January/February are typically brutal months – subzero temperatures, flu, snow days…everyone’s counting the minutes until spring. But if you’re the parent of a child struggling in school, this time of year is about far more than the weather and health. It’s the halfway point in the school year which often means that school struggles morph into full-blown crisis situations.
It doesn’t matter whether your child is in 4th or 11th Grade, whether your child has Asperger’s Syndrome or your teen has behavioral issues. What does matter is that it’s time to ask yourself (and honestly answer), “How are things going?” For millions of children, the answer is not so well. And for the millions of parents standing behind their children, the realities are as harsh as the weather. And these harsh realities impact everything – home, work, families. Everything.
So now what?
If your child has not been evaluated yet is facing mounting struggles in school, now is the time to pursue an evaluation. School can conduct it, but it’s best to pursue an independent evaluation conducted by a clinician of your choosing. It often takes weeks if not longer to secure appointments, so after you dig your car out of the snow, start moving on it.
If your child is on an IEP and you have not reconvened your team since the school year began, it’s time to call a meeting. Prepare to discuss goals and progress. Prepare to bring any data you have collected (and yes, parents should be collecting data too). Prepare to advocate for changes, whether to services or supports … whatever is not working needs to be reexamined.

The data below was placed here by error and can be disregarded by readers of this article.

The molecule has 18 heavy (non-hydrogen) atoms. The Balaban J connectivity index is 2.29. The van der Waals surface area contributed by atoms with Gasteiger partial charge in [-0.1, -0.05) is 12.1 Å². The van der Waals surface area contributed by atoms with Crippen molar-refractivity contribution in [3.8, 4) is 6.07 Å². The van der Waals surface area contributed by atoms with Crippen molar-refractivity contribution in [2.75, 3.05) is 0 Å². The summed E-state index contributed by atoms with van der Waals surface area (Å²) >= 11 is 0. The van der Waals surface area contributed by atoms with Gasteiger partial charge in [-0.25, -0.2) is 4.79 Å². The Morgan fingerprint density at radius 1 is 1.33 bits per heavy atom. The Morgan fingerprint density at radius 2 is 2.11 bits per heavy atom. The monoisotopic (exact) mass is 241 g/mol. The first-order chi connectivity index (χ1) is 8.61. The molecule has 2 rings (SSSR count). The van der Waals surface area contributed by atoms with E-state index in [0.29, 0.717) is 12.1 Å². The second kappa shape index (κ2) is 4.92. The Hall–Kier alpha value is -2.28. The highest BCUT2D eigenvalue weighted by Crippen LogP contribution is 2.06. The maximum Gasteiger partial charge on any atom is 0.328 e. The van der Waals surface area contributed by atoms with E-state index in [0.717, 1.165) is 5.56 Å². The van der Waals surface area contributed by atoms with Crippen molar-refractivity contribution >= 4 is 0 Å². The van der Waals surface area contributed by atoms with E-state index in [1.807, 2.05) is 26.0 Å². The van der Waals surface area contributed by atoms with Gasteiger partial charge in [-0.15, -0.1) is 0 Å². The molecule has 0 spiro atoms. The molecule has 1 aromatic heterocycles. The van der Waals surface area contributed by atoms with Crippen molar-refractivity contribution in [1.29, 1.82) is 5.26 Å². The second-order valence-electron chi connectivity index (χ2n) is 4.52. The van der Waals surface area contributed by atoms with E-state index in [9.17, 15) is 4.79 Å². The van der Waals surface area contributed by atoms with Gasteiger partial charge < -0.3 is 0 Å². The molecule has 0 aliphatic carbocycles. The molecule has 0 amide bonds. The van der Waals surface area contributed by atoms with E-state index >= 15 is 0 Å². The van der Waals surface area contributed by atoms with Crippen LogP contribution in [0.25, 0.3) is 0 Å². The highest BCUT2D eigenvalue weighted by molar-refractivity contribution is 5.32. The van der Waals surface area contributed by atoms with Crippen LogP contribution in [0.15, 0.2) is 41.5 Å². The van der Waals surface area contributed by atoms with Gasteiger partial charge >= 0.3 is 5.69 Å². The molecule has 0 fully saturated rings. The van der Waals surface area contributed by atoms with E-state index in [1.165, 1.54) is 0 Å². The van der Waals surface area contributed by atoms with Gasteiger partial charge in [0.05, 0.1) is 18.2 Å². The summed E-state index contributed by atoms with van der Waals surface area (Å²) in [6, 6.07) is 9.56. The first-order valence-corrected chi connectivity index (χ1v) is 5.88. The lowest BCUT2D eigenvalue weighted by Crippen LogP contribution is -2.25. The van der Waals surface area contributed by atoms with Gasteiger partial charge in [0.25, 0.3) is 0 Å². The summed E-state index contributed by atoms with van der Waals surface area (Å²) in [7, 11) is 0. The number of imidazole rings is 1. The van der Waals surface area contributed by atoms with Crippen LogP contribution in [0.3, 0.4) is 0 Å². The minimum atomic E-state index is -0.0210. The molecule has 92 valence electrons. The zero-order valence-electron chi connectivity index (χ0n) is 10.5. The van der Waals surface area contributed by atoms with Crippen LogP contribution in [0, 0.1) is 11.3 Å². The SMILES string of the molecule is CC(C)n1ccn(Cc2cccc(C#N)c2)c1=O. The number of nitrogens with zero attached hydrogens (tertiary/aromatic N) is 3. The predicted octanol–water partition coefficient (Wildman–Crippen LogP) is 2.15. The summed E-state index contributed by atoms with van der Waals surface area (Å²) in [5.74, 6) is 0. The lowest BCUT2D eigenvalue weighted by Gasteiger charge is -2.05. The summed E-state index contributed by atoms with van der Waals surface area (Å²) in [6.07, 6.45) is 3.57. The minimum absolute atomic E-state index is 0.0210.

If your child is on a 504, review all the accommodations to see if they are still appropriate now that half of the school year is behind you. Make sure the school is actually implementing the accommodations as well and doing so consistently, particularly if your child is in middle and high school where multiple teachers come into play.
If your child is regressing, time to focus on data. If your child is not making progress, yes…it’s “data time” as well. It’s essential that you are requesting and gathering data from school, from outside supports (e.g. private tutoring, speech therapy), and that you are also providing data from home. Remember that IEPs are not solely focused on academics – think social, behavioral, developmental, and functional needs as well. So if you’re not seeing progress, whether within or outside of the school environment, this information needs to be shared with the IEP team.
Parents often focus on the here and now – makes perfect sense since if things are not going well today, it’s difficult to look a few years (or months) into the future. Yet remember…the goal of an IEP or 504 is to help prepare your child for life after high school which goes far longer and includes far more than school. So if things aren’t going well today, you still have half a school year left to make things right. Or at least, better.